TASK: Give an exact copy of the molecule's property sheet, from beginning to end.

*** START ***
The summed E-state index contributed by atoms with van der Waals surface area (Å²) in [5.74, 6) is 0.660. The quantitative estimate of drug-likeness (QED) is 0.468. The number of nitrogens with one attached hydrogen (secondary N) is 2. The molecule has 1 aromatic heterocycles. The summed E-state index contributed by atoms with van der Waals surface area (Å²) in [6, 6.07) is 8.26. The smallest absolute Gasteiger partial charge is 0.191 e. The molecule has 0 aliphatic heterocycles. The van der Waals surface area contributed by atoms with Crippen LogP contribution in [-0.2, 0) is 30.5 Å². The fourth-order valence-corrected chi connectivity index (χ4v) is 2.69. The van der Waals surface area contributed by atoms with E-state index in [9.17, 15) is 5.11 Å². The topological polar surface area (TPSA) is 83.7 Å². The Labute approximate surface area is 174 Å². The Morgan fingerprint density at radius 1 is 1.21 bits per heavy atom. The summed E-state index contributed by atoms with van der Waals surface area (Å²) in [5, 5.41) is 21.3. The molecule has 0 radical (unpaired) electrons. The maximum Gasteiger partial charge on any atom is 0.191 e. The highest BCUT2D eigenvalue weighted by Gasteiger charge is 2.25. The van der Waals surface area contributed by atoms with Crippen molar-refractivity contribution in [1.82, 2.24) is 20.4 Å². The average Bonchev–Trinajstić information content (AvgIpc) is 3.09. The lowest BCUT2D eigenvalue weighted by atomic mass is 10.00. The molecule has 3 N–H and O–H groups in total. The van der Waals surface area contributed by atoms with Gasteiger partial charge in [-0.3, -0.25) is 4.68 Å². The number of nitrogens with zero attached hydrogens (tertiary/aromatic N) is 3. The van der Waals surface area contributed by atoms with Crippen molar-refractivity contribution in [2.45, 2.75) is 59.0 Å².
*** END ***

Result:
The summed E-state index contributed by atoms with van der Waals surface area (Å²) in [5.74, 6) is 0.660. The quantitative estimate of drug-likeness (QED) is 0.468. The number of nitrogens with one attached hydrogen (secondary N) is 2. The molecule has 1 aromatic heterocycles. The summed E-state index contributed by atoms with van der Waals surface area (Å²) in [6, 6.07) is 8.26. The smallest absolute Gasteiger partial charge is 0.191 e. The molecule has 0 aliphatic heterocycles. The van der Waals surface area contributed by atoms with Crippen LogP contribution in [-0.2, 0) is 30.5 Å². The fourth-order valence-corrected chi connectivity index (χ4v) is 2.69. The van der Waals surface area contributed by atoms with E-state index in [9.17, 15) is 5.11 Å². The topological polar surface area (TPSA) is 83.7 Å². The Labute approximate surface area is 174 Å². The Morgan fingerprint density at radius 1 is 1.21 bits per heavy atom. The summed E-state index contributed by atoms with van der Waals surface area (Å²) in [5, 5.41) is 21.3. The molecule has 0 radical (unpaired) electrons. The maximum Gasteiger partial charge on any atom is 0.191 e. The highest BCUT2D eigenvalue weighted by Gasteiger charge is 2.25. The van der Waals surface area contributed by atoms with Crippen molar-refractivity contribution in [1.82, 2.24) is 20.4 Å². The average Bonchev–Trinajstić information content (AvgIpc) is 3.09. The lowest BCUT2D eigenvalue weighted by atomic mass is 10.00. The molecule has 3 N–H and O–H groups in total. The van der Waals surface area contributed by atoms with Gasteiger partial charge in [-0.3, -0.25) is 4.68 Å². The number of nitrogens with zero attached hydrogens (tertiary/aromatic N) is 3. The van der Waals surface area contributed by atoms with Crippen molar-refractivity contribution in [2.45, 2.75) is 59.0 Å².